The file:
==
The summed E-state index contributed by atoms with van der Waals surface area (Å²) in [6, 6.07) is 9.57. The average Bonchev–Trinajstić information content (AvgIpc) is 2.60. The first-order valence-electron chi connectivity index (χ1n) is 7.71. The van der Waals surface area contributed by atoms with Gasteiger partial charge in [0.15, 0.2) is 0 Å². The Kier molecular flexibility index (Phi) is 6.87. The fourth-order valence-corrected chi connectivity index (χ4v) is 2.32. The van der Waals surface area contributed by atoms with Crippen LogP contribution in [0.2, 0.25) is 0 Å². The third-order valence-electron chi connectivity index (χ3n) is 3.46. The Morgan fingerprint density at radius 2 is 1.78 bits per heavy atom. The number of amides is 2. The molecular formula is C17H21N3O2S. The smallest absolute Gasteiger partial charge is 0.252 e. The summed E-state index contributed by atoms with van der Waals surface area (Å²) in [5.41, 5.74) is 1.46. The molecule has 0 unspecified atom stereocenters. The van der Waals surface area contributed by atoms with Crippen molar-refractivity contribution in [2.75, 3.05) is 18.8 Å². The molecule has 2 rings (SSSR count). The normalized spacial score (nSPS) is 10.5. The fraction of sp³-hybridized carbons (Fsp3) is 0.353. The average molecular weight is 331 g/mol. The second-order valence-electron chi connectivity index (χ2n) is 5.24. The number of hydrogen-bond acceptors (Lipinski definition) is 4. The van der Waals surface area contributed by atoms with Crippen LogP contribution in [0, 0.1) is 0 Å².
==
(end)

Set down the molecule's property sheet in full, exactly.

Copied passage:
The summed E-state index contributed by atoms with van der Waals surface area (Å²) in [6, 6.07) is 9.57. The average Bonchev–Trinajstić information content (AvgIpc) is 2.60. The first-order valence-electron chi connectivity index (χ1n) is 7.71. The van der Waals surface area contributed by atoms with Gasteiger partial charge in [0.15, 0.2) is 0 Å². The Kier molecular flexibility index (Phi) is 6.87. The fourth-order valence-corrected chi connectivity index (χ4v) is 2.32. The van der Waals surface area contributed by atoms with Crippen LogP contribution in [0.2, 0.25) is 0 Å². The third-order valence-electron chi connectivity index (χ3n) is 3.46. The Morgan fingerprint density at radius 2 is 1.78 bits per heavy atom. The number of amides is 2. The molecular formula is C17H21N3O2S. The smallest absolute Gasteiger partial charge is 0.252 e. The summed E-state index contributed by atoms with van der Waals surface area (Å²) in [5.41, 5.74) is 1.46. The molecule has 0 unspecified atom stereocenters. The van der Waals surface area contributed by atoms with Crippen molar-refractivity contribution in [2.75, 3.05) is 18.8 Å². The molecule has 2 rings (SSSR count). The normalized spacial score (nSPS) is 10.5. The fraction of sp³-hybridized carbons (Fsp3) is 0.353. The average molecular weight is 331 g/mol. The second-order valence-electron chi connectivity index (χ2n) is 5.24. The number of hydrogen-bond acceptors (Lipinski definition) is 4. The van der Waals surface area contributed by atoms with Crippen LogP contribution in [0, 0.1) is 0 Å².